I am on well water and need a water filter. How do I know what I need and where do I start looking?

There are several sources that can tell you what kind of problem(s) you have.  Most cities have a health department that will take a water sample and have it tested by the state. There is usually a nominal charge for the test and they can test for more parameters that a local private water treatment company can test for.  The positive aspect of their test is that they are in the business to inform and not to sell. They can tell you what the problem is but they will not recommend what you will need to correct that particular problem.  The opposite is true of private water treatment dealers in that their primary purpose is to sell.  While they do inform, the information they get will be used as a basis to determine the equipment you will need to purchase in order to correct a given problem. Unscrupulous dealers will oversell you something and ignore your requests for help.

 

Knowing this, what do I do?

I would suggest you start with a private treatment company. Pick two or possibly three companies to come out and test your water. Some suggestions, however:  Since they will be trying to sell you something, the test should be free unless you are a renter.  In regards to renters, the majority of landlords are not receptive to having anything attached to their plumbing because of the possibility of leaks and faulty installations. Also, if a renter purchases a filter system and defaults on the payment, then the newly installed filter becomes the property and responsibility of the landlord.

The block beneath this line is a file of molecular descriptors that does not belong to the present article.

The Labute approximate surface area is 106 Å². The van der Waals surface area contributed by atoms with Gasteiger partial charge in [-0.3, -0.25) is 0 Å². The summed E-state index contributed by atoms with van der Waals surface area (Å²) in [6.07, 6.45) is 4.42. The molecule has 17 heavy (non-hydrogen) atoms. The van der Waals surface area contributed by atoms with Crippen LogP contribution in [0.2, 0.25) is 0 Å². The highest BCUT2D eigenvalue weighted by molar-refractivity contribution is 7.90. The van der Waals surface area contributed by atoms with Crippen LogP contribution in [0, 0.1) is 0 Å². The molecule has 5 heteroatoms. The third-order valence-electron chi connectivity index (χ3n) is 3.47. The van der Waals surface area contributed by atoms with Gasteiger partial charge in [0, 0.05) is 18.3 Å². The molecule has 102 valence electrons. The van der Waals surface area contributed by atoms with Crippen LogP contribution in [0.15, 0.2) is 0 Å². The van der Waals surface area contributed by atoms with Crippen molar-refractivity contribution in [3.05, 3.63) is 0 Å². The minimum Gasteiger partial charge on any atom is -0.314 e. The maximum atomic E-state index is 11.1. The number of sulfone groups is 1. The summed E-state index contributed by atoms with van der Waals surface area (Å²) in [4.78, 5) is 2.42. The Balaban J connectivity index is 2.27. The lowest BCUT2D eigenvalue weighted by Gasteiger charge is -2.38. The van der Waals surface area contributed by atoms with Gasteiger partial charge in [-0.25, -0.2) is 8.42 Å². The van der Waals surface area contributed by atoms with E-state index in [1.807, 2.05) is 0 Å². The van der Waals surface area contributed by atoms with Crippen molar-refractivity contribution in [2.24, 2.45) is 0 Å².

Most water tests should take from thirty minutes to an hour.  When the test lasts beyond that time frame it is usually because there are a lot of water problems. You have a lot of questions and most professional salespeople will bring a demonstration kit.  When someone does a demonstration presentation of what the equipment will do for you remember this; these demonstrations are designed to sell equipment and they do work. Most of the time, the salesperson will walk away with a sale. Do not fall for being told the price will change tomorrow if you do not take advantage of the deal today.  Any time you feel extra pressure to make a decision, discontinue the discussion.  Get everything told to you in writing.  Take the salesman’s business card and keep it with the proposal. If possible, go to their store and check out the equipment that is being proposed to you.  Check their references–ask for any customer’s phone number who lives in your neighborhood and call them and see what they have to say.  Water treatment equipment is an appliance that corrects a given problem.  It is also an investment.  You do not want to be saddled with something that does not work properly or having to work with a company you hate to deal with.

 

The Bottom Line

There are three price ranges with quality water treatment equipment:  expensive, more expensive, and obscenely expensive.  It will be your choice as to which one to buy. Our next blog will continue a discussion of well water and how to use the color of stains to give you an indication of what kind of problem you have.